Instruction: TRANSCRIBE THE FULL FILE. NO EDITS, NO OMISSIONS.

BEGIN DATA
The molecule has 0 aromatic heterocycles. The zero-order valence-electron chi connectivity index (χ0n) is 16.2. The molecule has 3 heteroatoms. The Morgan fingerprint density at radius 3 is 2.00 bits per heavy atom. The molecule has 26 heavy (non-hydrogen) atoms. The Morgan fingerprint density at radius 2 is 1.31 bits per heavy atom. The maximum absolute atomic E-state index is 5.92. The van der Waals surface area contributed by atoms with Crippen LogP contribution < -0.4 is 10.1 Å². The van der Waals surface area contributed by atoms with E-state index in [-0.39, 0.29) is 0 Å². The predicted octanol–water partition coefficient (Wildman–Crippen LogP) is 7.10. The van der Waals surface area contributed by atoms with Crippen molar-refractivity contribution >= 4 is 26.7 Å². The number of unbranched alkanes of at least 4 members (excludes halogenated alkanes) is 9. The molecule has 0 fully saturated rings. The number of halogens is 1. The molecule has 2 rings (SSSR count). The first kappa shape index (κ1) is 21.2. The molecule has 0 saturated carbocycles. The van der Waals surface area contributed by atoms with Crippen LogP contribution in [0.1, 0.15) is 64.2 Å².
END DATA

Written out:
The molecule has 0 aromatic heterocycles. The zero-order valence-electron chi connectivity index (χ0n) is 16.2. The molecule has 3 heteroatoms. The Morgan fingerprint density at radius 3 is 2.00 bits per heavy atom. The molecule has 26 heavy (non-hydrogen) atoms. The Morgan fingerprint density at radius 2 is 1.31 bits per heavy atom. The maximum absolute atomic E-state index is 5.92. The van der Waals surface area contributed by atoms with Crippen LogP contribution < -0.4 is 10.1 Å². The van der Waals surface area contributed by atoms with E-state index in [-0.39, 0.29) is 0 Å². The predicted octanol–water partition coefficient (Wildman–Crippen LogP) is 7.10. The van der Waals surface area contributed by atoms with Crippen molar-refractivity contribution >= 4 is 26.7 Å². The number of unbranched alkanes of at least 4 members (excludes halogenated alkanes) is 9. The molecule has 0 fully saturated rings. The number of halogens is 1. The molecule has 2 rings (SSSR count). The first kappa shape index (κ1) is 21.2. The molecule has 0 saturated carbocycles. The van der Waals surface area contributed by atoms with Crippen LogP contribution in [0.1, 0.15) is 64.2 Å².